A new model of the slipperiness of ice suggests that a layer of disordered ice forms underneath a sliding object. The model was developed by Bo Persson of Forschungszentrum Jülich in Germany, and it could ultimately find practical application in helping to develop better skis, or improve traction in winter footwear or tyres.
Ice is, counterintuitively, not inherently slippery. Instead, it becomes so through the formation of a thin layer of meltwater on its surface. This liquid water can be created either by frictional heat or through a phase transition called premelting, which can occur at temperatures below the freezing point of water.
While premelting of ice surfaces has been studied extensively, the extent to which it plays a role in ice friction has long been unclear, explains Persson. Part of the challenge of investigating ice friction is that the interface between the ice and the object sliding across it is not easily accessible to molecular-level analytical techniques.
The core of Persson’s new study links a theoretical description of ice friction to existing experimental data. The outcome is a shear-stress law that can explain ice friction in terms of the sliding speed and temperature across a wide range of values. Sheer stress is the internal pressure in a material that occurs when that material is subjected to an external force along its surface. “To explain the measured data,” Persson says, “one must assume that the frictional shear stress in the area of real contact (which is very small compared with the apparent contact area because of surface roughness) decreases continuously towards zero as the temperature of the ice in the contact region approaches the bulk melting temperature.”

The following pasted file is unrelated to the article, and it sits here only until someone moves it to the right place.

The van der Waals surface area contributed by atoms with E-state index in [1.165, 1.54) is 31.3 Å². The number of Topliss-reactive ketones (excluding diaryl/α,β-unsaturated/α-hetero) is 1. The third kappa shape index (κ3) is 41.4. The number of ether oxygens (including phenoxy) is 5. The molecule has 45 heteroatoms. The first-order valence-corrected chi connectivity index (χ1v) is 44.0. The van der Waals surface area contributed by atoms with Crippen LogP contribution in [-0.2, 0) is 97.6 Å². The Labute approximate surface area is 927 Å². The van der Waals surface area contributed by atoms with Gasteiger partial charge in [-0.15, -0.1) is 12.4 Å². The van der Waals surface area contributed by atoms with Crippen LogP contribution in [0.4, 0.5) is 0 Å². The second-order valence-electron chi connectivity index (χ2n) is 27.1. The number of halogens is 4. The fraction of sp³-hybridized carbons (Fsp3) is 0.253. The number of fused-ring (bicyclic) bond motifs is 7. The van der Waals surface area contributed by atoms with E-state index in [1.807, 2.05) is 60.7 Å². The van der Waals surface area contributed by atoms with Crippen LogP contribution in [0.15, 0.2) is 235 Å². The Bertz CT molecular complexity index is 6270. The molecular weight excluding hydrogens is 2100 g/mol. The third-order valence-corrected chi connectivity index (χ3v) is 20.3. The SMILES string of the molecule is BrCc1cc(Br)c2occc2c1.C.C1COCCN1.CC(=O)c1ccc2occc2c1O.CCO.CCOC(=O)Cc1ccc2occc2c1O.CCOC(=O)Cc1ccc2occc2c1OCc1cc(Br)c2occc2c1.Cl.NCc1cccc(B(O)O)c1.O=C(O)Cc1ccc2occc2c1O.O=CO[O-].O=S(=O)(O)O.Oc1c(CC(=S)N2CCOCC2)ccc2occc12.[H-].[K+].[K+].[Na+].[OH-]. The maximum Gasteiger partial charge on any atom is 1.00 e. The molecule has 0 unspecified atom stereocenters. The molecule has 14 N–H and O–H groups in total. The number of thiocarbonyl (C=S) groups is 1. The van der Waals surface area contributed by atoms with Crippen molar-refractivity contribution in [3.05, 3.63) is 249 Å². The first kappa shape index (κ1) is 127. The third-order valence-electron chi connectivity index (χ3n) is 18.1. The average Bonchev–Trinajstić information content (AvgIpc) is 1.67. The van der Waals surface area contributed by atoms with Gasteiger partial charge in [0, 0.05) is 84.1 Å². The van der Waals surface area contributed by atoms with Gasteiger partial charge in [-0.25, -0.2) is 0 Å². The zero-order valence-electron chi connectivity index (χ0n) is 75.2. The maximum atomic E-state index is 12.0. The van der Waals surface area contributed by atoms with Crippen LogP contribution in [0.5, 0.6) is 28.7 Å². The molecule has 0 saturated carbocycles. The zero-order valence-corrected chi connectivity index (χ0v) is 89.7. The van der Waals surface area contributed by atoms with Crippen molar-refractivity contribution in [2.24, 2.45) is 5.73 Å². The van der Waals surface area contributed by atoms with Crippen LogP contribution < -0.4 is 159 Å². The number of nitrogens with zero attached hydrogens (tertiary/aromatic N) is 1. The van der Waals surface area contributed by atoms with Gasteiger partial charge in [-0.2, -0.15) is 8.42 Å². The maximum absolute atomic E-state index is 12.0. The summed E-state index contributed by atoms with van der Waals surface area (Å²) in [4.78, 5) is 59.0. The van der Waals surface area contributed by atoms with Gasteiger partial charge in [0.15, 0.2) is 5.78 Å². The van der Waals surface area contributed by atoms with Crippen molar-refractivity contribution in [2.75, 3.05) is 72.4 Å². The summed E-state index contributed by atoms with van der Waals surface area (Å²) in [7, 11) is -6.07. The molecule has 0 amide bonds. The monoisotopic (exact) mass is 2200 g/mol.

As the melting of ice is an abrupt phase transition, this decrease in friction with increasing sliding speed occurs more slowly than might be anticipated. Persson proposes two possible explanations. The first is that uneven frictional heating temporarily results in a nanometre-thick layer in which the ice is in a mixed state of adjacent, ice-like and water-like domains. Alternatively, a homogenous, heat-softened layer of disordered ice may form – and have a shear stress that decreases as the temperature increases up to the bulk melting temperature.
The latter, Persson says, is more likely, both given that heat softening is known to take place on the surface of ice, and that “the mathematical form of the frictional shear stress is consistent with what one may expect for premelting”.
Softening while sliding
Peter Sammonds and Ben Lishman of University College London and Dan Hatton of Plymouth University in the UK have collaborated on a previous study of ice friction, and they say that Persson “really adds something in pointing out that that lubrication is not the only factor, and that ice softening also plays a big part in the velocity-weakening friction regime”. They also point out that ice softening during sliding could possibly lead to larger contact areas between ice and slider when the slider stops moving. This in turn would affect the static friction between the ice and the slider, and lead to a memory effect in ice friction.
With this initial study complete, Persson is now moving to further refine his theory. To this end, he and his colleagues have constructed a sliding-friction instrument that can be cooled to –40 °C. This will allow them to incorporate a detailed measure of the impact on ice topography into the theoretical model.
At the same time, Persson is also conducting related work on rubber-on-ice friction, an area of study with particular relevance to the fabrication of winter tyres and the soles of shoes. In these cases, a different frictional process is likely to be dominant, Persson explains, one in which the surface roughness of the ice causes the rubber to deform, resulting in the dissipation of energy.
The research is described in The Journal of Chemical Physics.